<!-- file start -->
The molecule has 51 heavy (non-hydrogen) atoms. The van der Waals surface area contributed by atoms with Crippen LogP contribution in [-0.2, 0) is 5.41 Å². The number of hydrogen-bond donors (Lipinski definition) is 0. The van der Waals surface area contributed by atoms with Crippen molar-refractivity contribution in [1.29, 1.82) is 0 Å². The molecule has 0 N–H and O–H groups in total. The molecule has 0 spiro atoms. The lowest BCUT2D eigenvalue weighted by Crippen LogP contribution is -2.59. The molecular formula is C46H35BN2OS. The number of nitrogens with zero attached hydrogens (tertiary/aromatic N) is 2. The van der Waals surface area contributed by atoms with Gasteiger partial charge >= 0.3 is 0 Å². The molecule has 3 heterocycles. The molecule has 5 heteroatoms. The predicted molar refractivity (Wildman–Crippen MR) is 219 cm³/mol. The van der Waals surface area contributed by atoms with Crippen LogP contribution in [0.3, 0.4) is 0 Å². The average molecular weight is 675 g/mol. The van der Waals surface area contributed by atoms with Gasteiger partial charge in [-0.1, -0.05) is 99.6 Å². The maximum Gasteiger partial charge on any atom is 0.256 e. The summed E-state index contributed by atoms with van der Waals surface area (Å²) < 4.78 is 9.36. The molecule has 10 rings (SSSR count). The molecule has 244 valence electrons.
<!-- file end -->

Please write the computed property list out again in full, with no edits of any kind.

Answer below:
The molecule has 51 heavy (non-hydrogen) atoms. The van der Waals surface area contributed by atoms with Crippen LogP contribution in [-0.2, 0) is 5.41 Å². The number of hydrogen-bond donors (Lipinski definition) is 0. The van der Waals surface area contributed by atoms with Crippen molar-refractivity contribution in [1.29, 1.82) is 0 Å². The molecule has 0 N–H and O–H groups in total. The molecule has 0 spiro atoms. The lowest BCUT2D eigenvalue weighted by Crippen LogP contribution is -2.59. The molecular formula is C46H35BN2OS. The number of nitrogens with zero attached hydrogens (tertiary/aromatic N) is 2. The van der Waals surface area contributed by atoms with Gasteiger partial charge >= 0.3 is 0 Å². The molecule has 3 heterocycles. The molecule has 5 heteroatoms. The predicted molar refractivity (Wildman–Crippen MR) is 219 cm³/mol. The van der Waals surface area contributed by atoms with Crippen LogP contribution in [0.3, 0.4) is 0 Å². The average molecular weight is 675 g/mol. The van der Waals surface area contributed by atoms with Gasteiger partial charge in [-0.1, -0.05) is 99.6 Å². The maximum Gasteiger partial charge on any atom is 0.256 e. The summed E-state index contributed by atoms with van der Waals surface area (Å²) < 4.78 is 9.36. The molecule has 10 rings (SSSR count). The molecule has 244 valence electrons.